Global financial sector ETFs see huge inflows this year

(Reuters) - Global financial sector ETFs have seen vast inflows since the start of this year, according to Refinitiv Lipper data, as investors bought into a sector set to benefit from the rise in U.S. interest rates.

FILE PHOTO: A trader watches his chart while working on the floor of the New York Stock Exchange July 8, 2014. REUTERS/Brendan McDermid/File Photo

According to Lipper data, financial sector ETFs have seen net inflows of $6.3 billion between Jan. 1 and Jan. 24, more than any other sector.

“When interest rates rise, as will happen in 2022, banks’ earnings will increase dramatically due to the higher interest rates, which creates a great spread between the interest they make lending and what they pay in interest,” said Daniel Milan, managing partner at Cornerstone Financial Services, based in Michigan.

“This is why the financial sector ETFs are having the highest inflows, as they should be one of the best performing sectors due to the increasing rate environment.”

Analysts also expect investment banking and trading revenues of the banking sector to be stronger this year, despite higher interest rates.

JPMorgan, the second-biggest provider of worldwide M&A advisory after Goldman Sachs, expects some normalisation in investment banking revenue this year, but added that the overall deals pipeline remained healthy.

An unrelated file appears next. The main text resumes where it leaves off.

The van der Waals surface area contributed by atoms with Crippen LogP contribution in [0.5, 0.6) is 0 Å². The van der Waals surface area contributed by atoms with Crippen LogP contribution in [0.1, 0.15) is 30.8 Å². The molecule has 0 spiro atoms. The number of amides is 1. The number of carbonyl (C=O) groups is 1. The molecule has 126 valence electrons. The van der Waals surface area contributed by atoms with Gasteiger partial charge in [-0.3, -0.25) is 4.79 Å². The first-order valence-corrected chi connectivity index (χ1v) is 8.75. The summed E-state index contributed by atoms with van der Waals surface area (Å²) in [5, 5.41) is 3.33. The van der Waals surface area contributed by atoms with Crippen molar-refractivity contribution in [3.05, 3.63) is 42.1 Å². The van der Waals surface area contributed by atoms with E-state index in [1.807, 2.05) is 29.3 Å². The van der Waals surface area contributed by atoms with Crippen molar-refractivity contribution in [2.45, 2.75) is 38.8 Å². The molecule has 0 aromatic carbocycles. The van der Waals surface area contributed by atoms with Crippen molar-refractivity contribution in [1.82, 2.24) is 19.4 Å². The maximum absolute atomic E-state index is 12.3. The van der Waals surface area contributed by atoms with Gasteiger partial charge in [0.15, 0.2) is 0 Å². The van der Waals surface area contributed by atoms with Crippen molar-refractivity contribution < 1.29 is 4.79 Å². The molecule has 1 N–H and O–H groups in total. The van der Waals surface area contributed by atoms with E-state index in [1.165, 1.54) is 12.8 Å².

The Financial Select Sector SPDR Fund led with inflows worth $1.9 billion this year, while Invesco KBW Bank ETF and SPDR S&P Regional Banking ETF received over $500 million each.

Investors are broadly cutting their exposure to growth stocks they accumulated over the past two years after the Federal Reserve flagged aggressive plans to begin raising rates and remove monetary stimulus.

Growth sectors, including tech and internet firms, are more vulnerable to a rise in interest rates, as their future cash flows get diminished.

The MSCI World Growth index, which captures large and mid-cap stocks with higher forward earnings growth rates across 23 countries, has declined over 11.5% this year.

On the other hand, the MSCI World Value index, which captures cheaper stocks based on valuation ratios, fell just 2.4%.

According to Refinitiv data, financial sector stocks look cheaper in terms of the forward price-earnings ratios (P/E), which enhances their appeal.

The data shows large and mid-cap companies in the financial sector are trading at a forward 12-month P/E of 10.1, compared with the tech sector’s 18.2.

Reporting by Patturaja Murugaboopathy; Editing by Vidya Ranganathan and Alison Williams